Apple was interested in bringing Flash to iOS (compared to what Jobs was saying), but the performance was "embarrassing"

Lawsuits or investigations of technology companies are often informational bombs for all the private information they reveal. In the case of the fight between Apple and Epic Games over the case of Fortnite in the App Store, Scott Forstall, a former Apple executive and one of the fathers of the iPhone and iPad at the software level, has stated that the company came to consider allow Adobe to develop Flash for iOS, as reported in 9to5Mac.

These statements contrast with what Steve Jobs always defended publicly, since he was always very critical of said technology and stated that Apple never intended to support himBecause the future was HTML5 and open and more efficient protocols. It is considered that the open letter of Jobs against Flash was one of the facts that explained that at the end of 2020, the historical software has disappeared, no longer relevant.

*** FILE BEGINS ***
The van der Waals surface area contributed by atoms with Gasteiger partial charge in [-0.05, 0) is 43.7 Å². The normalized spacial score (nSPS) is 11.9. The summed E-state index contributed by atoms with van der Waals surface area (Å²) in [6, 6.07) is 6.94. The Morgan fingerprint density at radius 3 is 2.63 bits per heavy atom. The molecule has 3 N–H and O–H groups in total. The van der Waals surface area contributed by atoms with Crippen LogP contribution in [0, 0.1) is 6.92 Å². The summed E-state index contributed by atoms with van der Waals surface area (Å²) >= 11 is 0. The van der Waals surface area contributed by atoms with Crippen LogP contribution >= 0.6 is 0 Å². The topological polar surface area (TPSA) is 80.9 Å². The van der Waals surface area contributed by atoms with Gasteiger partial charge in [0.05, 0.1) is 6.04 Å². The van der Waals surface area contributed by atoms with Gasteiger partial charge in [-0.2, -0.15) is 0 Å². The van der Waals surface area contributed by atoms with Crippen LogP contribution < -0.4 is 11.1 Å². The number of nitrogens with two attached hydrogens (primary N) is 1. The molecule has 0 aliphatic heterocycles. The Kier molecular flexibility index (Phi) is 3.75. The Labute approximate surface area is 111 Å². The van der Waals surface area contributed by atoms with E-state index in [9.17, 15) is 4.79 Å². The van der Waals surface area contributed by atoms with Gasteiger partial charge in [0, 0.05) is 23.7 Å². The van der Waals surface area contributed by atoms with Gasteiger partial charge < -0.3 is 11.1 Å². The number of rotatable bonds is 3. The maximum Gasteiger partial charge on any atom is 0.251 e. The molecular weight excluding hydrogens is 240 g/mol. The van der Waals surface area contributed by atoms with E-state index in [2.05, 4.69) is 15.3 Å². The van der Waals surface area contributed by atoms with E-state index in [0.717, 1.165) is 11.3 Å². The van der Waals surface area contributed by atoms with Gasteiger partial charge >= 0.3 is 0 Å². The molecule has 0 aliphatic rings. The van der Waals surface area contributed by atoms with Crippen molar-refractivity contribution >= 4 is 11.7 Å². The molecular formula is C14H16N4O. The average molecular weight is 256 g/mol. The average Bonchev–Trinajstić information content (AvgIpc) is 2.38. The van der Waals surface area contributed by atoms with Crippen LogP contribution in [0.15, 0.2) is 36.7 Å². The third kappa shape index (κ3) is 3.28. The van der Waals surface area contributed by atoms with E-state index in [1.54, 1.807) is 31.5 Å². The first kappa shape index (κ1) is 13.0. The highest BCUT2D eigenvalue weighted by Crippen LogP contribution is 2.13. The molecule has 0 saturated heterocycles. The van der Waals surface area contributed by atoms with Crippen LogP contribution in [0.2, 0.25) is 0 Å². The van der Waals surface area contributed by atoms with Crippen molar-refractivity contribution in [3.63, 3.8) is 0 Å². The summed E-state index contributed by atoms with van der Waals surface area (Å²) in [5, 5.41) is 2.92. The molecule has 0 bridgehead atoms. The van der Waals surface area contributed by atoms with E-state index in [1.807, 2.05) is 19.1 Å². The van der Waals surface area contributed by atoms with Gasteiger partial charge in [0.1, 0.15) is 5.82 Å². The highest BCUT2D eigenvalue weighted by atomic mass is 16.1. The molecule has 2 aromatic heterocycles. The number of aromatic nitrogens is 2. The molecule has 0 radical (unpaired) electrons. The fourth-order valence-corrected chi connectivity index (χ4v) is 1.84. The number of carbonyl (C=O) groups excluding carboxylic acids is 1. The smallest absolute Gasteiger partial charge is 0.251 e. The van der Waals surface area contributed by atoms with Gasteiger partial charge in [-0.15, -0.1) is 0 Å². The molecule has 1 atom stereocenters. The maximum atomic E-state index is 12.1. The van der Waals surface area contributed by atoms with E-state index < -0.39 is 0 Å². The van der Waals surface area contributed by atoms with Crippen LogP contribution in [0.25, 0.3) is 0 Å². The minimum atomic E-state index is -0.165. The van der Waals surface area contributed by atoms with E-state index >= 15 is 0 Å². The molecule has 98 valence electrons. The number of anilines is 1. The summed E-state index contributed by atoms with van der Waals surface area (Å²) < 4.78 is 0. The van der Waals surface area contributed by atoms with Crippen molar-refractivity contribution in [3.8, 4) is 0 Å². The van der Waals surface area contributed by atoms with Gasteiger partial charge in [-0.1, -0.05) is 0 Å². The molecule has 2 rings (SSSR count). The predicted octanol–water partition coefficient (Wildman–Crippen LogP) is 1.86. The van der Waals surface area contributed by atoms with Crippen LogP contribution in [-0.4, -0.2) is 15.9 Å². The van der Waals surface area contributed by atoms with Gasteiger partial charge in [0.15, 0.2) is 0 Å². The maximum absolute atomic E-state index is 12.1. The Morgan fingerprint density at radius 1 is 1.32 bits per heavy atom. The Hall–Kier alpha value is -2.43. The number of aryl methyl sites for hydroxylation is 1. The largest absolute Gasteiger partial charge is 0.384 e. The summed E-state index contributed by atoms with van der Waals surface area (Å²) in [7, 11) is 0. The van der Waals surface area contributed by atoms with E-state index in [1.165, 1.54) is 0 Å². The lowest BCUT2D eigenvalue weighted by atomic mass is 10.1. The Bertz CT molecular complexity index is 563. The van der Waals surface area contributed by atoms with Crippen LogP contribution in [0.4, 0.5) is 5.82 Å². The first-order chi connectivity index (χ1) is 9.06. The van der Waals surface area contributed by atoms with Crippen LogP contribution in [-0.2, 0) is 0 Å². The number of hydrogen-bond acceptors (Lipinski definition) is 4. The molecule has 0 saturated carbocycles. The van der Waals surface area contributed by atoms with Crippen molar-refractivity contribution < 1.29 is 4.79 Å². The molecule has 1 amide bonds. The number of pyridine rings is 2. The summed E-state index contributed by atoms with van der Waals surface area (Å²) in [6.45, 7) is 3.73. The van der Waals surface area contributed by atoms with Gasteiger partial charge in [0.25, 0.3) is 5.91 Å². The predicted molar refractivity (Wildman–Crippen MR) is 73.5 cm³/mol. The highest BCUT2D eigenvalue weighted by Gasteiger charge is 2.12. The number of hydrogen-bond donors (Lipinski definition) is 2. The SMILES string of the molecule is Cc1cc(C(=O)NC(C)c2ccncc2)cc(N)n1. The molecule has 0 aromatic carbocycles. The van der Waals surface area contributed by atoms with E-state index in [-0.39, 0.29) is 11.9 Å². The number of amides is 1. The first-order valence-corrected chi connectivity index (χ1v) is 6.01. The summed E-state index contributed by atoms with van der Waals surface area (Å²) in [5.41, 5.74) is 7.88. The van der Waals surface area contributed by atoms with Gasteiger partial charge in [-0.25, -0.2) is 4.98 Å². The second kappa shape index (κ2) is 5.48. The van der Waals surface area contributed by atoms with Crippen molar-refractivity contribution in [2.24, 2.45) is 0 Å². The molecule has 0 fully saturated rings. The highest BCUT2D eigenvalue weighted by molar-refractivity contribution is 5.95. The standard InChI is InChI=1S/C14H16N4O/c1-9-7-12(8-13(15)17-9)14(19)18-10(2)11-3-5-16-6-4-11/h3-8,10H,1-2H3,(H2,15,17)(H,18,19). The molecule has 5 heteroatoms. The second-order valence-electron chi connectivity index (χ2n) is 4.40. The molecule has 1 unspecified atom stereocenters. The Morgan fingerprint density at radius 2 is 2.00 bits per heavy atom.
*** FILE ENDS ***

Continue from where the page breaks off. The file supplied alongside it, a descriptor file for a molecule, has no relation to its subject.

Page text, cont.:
"The performance was embarrassing"

Forstall was asked about Flash, as it was a moment when Apple made one of the big decisions to "shut down" the platform, in front of a Google that embraced Flash in Android as a sign of freedom. Here's what Jobs's former disciple stated

"We tried to make Flash work. We helped Adobe. We were definitely interested. Again, this is a case where I thought if we could help make it work, it might be great. Flash has been a big problem because the way it connects to systems has been a virus nightmare on Windows, even on Mac. And when we put it to work on iOS, the performance was just abysmal and embarrassing and it could never come up with anything that was added value to the consumer. "

The rise and fall of Flash, the technology that will die in 4 months after being the most popular on the WWW

It makes it very clear. Before becoming its biggest executioner, Apple wanted to support Flash on iOS, because, and here we enter the realm of speculation, the web was too flash based, and the experience of an iPhone left to be desired when loading very popular sites. However, its energy performance after so many years of life on the desktop was so bad due to high CPU usage, that thinking that it would work well on mobile was a chimera.

Flash performance on Android too it was very bad even on well-optimized terminals like the Nexus One, and the touch interactions were not optimized at all. Therefore, the support quickly disappeared from the Google platform, saying goodbye in Android 4.1 Jelly Bean.

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